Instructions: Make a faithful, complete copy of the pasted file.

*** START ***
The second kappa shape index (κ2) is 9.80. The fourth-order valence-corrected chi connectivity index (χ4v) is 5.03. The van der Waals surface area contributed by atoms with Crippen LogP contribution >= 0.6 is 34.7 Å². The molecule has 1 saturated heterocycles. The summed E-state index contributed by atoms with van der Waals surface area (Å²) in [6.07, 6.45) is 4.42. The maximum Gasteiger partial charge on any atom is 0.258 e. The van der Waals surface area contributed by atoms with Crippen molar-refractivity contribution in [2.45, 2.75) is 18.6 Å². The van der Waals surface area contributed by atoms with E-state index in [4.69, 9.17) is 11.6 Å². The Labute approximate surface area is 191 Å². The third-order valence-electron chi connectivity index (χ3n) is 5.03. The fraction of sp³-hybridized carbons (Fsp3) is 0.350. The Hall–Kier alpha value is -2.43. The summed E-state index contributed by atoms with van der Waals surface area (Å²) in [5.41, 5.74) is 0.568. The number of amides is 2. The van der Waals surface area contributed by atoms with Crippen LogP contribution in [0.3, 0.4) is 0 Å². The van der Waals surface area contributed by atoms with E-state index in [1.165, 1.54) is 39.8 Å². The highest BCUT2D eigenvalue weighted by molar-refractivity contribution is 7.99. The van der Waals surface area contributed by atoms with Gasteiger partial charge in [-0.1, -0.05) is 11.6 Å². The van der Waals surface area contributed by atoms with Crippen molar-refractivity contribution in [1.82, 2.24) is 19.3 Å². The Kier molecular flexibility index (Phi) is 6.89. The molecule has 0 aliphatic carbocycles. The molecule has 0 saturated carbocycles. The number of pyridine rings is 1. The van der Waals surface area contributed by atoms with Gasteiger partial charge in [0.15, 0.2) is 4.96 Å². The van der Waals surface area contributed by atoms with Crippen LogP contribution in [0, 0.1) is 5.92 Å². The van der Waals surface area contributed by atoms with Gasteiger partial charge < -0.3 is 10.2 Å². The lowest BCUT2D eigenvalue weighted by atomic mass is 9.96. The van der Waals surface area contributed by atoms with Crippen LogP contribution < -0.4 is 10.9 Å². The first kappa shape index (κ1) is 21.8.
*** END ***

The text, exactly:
The second kappa shape index (κ2) is 9.80. The fourth-order valence-corrected chi connectivity index (χ4v) is 5.03. The van der Waals surface area contributed by atoms with Crippen LogP contribution >= 0.6 is 34.7 Å². The molecule has 1 saturated heterocycles. The summed E-state index contributed by atoms with van der Waals surface area (Å²) in [6.07, 6.45) is 4.42. The maximum Gasteiger partial charge on any atom is 0.258 e. The van der Waals surface area contributed by atoms with Crippen molar-refractivity contribution in [2.45, 2.75) is 18.6 Å². The van der Waals surface area contributed by atoms with E-state index in [4.69, 9.17) is 11.6 Å². The Labute approximate surface area is 191 Å². The third-order valence-electron chi connectivity index (χ3n) is 5.03. The fraction of sp³-hybridized carbons (Fsp3) is 0.350. The Hall–Kier alpha value is -2.43. The summed E-state index contributed by atoms with van der Waals surface area (Å²) in [5.41, 5.74) is 0.568. The number of amides is 2. The van der Waals surface area contributed by atoms with Crippen LogP contribution in [0.3, 0.4) is 0 Å². The van der Waals surface area contributed by atoms with E-state index in [1.165, 1.54) is 39.8 Å². The highest BCUT2D eigenvalue weighted by molar-refractivity contribution is 7.99. The van der Waals surface area contributed by atoms with Gasteiger partial charge in [-0.1, -0.05) is 11.6 Å². The van der Waals surface area contributed by atoms with Crippen molar-refractivity contribution in [1.82, 2.24) is 19.3 Å². The Kier molecular flexibility index (Phi) is 6.89. The molecule has 0 aliphatic carbocycles. The molecule has 0 saturated carbocycles. The number of pyridine rings is 1. The van der Waals surface area contributed by atoms with Gasteiger partial charge in [0.15, 0.2) is 4.96 Å². The van der Waals surface area contributed by atoms with Crippen LogP contribution in [0, 0.1) is 5.92 Å². The van der Waals surface area contributed by atoms with Gasteiger partial charge < -0.3 is 10.2 Å². The lowest BCUT2D eigenvalue weighted by atomic mass is 9.96. The van der Waals surface area contributed by atoms with Crippen LogP contribution < -0.4 is 10.9 Å². The first kappa shape index (κ1) is 21.8.